Can’t see the audio player? Click here to listen on SoundCloud.
Twenty Democratic candidates for president debated health care at length over two nights in Detroit this week. But countless 30-second charges and counter-charges from “Medicare for All” backers and those who want a more gradual approach to universal coverage may have left the audience more confused than ever about the best way to make the health system better and more affordable.
Meanwhile, the Trump administration sought to counter-program against the debates, unveiling plans to allow states to potentially purchase cheaper prescription drugs from Canada and requiring hospitals to make public the prices they negotiate with insurers.
California’s attorney general touted a legal victory this week against drugmakers who he said made secretive, backroom deals to keep less expensive drugs off the market.
In nearly the same breath, Xavier Becerra also lamented that he didn’t have enough legal tools to go after all the companies that engage in the practice of “pay for delay,” in which brand-name drugmakers pay off generic manufacturers to keep the more affordable generic versions of their medications off the market.
“It’s hard to prove some of these activities as being illegal,” Becerra said Monday.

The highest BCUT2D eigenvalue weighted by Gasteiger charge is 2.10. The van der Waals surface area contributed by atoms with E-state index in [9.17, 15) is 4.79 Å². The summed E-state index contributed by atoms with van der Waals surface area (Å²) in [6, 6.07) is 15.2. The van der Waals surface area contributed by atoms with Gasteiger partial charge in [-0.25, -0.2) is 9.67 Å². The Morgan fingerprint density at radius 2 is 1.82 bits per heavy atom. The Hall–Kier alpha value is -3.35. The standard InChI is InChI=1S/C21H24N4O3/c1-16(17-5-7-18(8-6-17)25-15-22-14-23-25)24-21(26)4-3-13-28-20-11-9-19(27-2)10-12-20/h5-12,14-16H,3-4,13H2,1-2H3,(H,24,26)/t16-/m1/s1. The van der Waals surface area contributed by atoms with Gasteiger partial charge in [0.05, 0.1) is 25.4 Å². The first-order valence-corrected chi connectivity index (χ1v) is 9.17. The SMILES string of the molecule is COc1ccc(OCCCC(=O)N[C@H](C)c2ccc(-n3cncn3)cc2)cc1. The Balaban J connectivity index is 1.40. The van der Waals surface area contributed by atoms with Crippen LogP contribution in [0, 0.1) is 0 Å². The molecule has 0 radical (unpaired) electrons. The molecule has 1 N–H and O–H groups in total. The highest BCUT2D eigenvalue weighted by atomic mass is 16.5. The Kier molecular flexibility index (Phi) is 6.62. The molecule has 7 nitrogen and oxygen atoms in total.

LONDON (Reuters) – World Bank funding instruments issued to help emerging countries swiftly tackle pandemics have come under the spotlight after the latest deadly Ebola outbreak has yet to trigger a payout.
Following the 2013-2016 Ebola outbreak that ravaged Sierra Leone, Guinea and Liberia and killed at least 11,300 people, the World Bank launched a bond and insurance instruments in 2017 to establish a mechanism that would quickly deploy funds to help tackle outbreaks of infectious diseases.
KIGALI/GOMA, Democratic Republic of Congo (Reuters) – Rwanda’s border with Ebola-hit Democratic Republic of Congo was fully open late on Thursday, a minister said, hours after Congolese traders had reported it shut following a third case of the disease in the Congolese border city of Goma.
A Congolese health worker administers ebola vaccination to a resident at a centre in Goma, Democratic Republic of Congo, August 1, 2019. REUTERS/Djaffer Sabiti
Rwandan health minister Diane Gashumba said there had been traffic slowdowns at the border, caused by increased health screening in response to confirmation of new infections in Goma, a transit hub of at least 1 million people.
Researchers at the University of Illinois at Chicago have identified a molecular switch that causes immune cells called macrophages to clean up cellular debris caused by infections instead of contributing to inflammation and tissue injury. Their findings are reported in the journal Proceedings of the National Academy of Sciences.